Effective Music Marketing

Music is something that most of us have been listening to ever since we were a child.  There are certain songs that bring back certain memories every time we hear them.  Maybe these memories can be something as simple as the person who introduced you to the song, or even a song that describes the bond you have with someone else.  For these reasons, music is very important to many people and can actually be a very important piece of an effective marketing campaign.

A very common music marketing method is in retail stores.  You know those stores that play obnoxiously loud music?  Well, there is a reason for it.  They want you to hear it.  The reasoning goes as follows.  If you hear a song while having some kind of experience or in a certain atmosphere (either good or bad), when you hear that song later down the road, whether you actually realize it or not, you can actually have a mental recall of the first time you heard that song and thus bringing you back to that experience in the store, and hopefully increasing the chance of “brand recall.”

The same idea goes for Christmas carols.  When you hear your favorites, it most likely brings back memories of the holiday season from your childhood.  Feelings that are yours, often emotional, that you relate to.  If this Christmas carol is playing in a store, you may actually be more willing to buy something because inside you feel the store can now “relate” to you.

The power of music is incredible and with the 2012 Olympics less than one year away I would like to share a very effective piece of music marketing.  The 1984 Olympic Theme by John Williams.  This particular piece is so great because it stirs personal feelings of national pride, strengths, motivation, and achievement.  And the best part, there aren’t even lyrics!


Who Will Be the Next MySpace?

Image representing Google as depicted in Crunc...

This last week I found myself consumed with Google+; “Google’s answer to Facebook.”  With all of the hype about this new platform, the first question that came to mind was, ‘who will be the next MySpace ?”

As many of us know, MySpace actually used to be cool.  After all, Tila Tequila actually became a celebrity after becoming the first person to have one-million friends.  And what ever happened to hi5 and all those other competing platforms?  Yep, they died.  With the advent of Facebook, it became clear that when there are multiple platforms that do the same thing, people prefer only one.

Today we have Facebook and a brand new competitor, Google+.  So far, my Google+ experience has been really good.  I don’t feel that I am being constantly bombarded by ads and it’s a network with, seriously, only my friends.  The Circles feature is amazing as well.  It allows you to easily place your friends into different categories which you can then utilize to target your status updates or filter your news feed.  (Much easier than Facebook’s “Lists” feature)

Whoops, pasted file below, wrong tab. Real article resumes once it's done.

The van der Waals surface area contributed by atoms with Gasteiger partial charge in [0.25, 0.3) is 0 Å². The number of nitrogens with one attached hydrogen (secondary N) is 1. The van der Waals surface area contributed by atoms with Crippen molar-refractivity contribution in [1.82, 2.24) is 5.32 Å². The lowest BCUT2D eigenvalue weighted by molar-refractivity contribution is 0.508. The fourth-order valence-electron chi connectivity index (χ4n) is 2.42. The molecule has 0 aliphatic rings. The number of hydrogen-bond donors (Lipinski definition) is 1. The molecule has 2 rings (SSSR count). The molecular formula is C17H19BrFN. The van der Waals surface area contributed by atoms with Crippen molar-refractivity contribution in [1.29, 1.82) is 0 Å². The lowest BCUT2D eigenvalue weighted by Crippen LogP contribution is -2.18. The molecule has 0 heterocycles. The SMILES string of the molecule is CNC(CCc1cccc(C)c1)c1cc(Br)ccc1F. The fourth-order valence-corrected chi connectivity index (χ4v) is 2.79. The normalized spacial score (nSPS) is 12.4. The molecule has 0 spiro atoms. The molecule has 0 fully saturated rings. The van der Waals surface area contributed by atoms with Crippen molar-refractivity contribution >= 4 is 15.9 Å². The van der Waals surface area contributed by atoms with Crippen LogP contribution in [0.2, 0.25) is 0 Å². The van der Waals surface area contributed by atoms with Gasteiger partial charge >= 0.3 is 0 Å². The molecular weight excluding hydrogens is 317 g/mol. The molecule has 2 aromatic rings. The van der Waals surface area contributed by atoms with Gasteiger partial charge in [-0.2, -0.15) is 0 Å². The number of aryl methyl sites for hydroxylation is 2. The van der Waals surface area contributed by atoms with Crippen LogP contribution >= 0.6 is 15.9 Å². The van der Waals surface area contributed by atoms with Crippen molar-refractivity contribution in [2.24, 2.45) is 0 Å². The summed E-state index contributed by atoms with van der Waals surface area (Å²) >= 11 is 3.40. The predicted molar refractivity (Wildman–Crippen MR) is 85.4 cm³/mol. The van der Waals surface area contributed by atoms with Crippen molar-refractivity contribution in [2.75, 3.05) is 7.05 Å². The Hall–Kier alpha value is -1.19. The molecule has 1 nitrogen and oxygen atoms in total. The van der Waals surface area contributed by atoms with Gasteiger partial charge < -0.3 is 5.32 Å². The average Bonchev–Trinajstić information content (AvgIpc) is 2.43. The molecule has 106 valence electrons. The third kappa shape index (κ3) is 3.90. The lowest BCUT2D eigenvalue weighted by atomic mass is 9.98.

Now let’s go back to 2004 when only a select  few of us on certain college campuses were introduced to Facebook.  Facebook was Da Bomb!  The main appeal being that you could connect with (or stalk) those attractive people from your classes that you had secretly being watching… the whole time.  OK, so it was cool that you got to keep up with what your friends were doing as well.  Facebook was exclusive and downright entertaining.  Before we knew it, more colleges across the country and around the world were connected and it was so easy to stay in touch with all our college friends.  That is, until they made it open to everyone, including business.

Don’t get me wrong.  I consider myself a social media pro and really do think it is a powerful tool for business.  The biggest issue here is that many businesses have been doing it all wrong.  People did not join Facebook to be advertised to.  It is very important for businesses to remember this.  I personally think Google is aware of this as well.  After all, more people than ever before are in protective mode, with their privacy settings in hand, now that we have invasive games and apps that harvest and sell personal information.  When a consumer is in doubt, opportunity for competition thrives.  It just so happens that Google+ is there.

So who will win?  While many features of Google+ are still being rolled out, it will be interesting to see if they provide a way for businesses to engage with their audience in an un-intrusive, nonchalant manner.  If they can do this, and keep consumers feeling safe, Google+ will have a shot.  After all, we all know that since these platforms are so similar nobody wants to maintain both.  One will ultimately die.  (Keeping my fingers crossed it will be Facebook)